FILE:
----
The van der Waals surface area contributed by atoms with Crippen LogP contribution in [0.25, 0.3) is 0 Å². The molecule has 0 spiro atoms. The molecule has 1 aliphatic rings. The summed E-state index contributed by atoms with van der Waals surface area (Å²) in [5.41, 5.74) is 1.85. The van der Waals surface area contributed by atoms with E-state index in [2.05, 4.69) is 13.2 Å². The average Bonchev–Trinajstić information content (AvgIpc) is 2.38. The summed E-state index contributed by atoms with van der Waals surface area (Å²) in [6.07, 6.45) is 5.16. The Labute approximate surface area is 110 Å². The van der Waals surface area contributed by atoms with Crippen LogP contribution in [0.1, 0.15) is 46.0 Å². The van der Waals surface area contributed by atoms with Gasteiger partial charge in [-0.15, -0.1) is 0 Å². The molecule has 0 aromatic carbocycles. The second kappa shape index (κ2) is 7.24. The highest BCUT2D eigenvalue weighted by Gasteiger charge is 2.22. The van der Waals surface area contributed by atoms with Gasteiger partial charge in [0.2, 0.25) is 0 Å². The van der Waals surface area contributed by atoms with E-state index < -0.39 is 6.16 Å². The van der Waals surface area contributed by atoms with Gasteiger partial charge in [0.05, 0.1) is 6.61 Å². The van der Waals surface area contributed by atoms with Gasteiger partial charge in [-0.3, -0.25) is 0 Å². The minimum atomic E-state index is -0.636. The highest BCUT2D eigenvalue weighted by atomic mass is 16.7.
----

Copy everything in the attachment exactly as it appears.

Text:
The van der Waals surface area contributed by atoms with Crippen LogP contribution in [0.25, 0.3) is 0 Å². The molecule has 0 spiro atoms. The molecule has 1 aliphatic rings. The summed E-state index contributed by atoms with van der Waals surface area (Å²) in [5.41, 5.74) is 1.85. The van der Waals surface area contributed by atoms with E-state index in [2.05, 4.69) is 13.2 Å². The average Bonchev–Trinajstić information content (AvgIpc) is 2.38. The summed E-state index contributed by atoms with van der Waals surface area (Å²) in [6.07, 6.45) is 5.16. The Labute approximate surface area is 110 Å². The van der Waals surface area contributed by atoms with Crippen LogP contribution in [0.1, 0.15) is 46.0 Å². The van der Waals surface area contributed by atoms with Gasteiger partial charge in [-0.15, -0.1) is 0 Å². The molecule has 0 aromatic carbocycles. The second kappa shape index (κ2) is 7.24. The highest BCUT2D eigenvalue weighted by Gasteiger charge is 2.22. The van der Waals surface area contributed by atoms with Gasteiger partial charge in [0.2, 0.25) is 0 Å². The van der Waals surface area contributed by atoms with E-state index < -0.39 is 6.16 Å². The van der Waals surface area contributed by atoms with Gasteiger partial charge in [0.05, 0.1) is 6.61 Å². The van der Waals surface area contributed by atoms with Gasteiger partial charge in [-0.3, -0.25) is 0 Å². The minimum atomic E-state index is -0.636. The highest BCUT2D eigenvalue weighted by atomic mass is 16.7.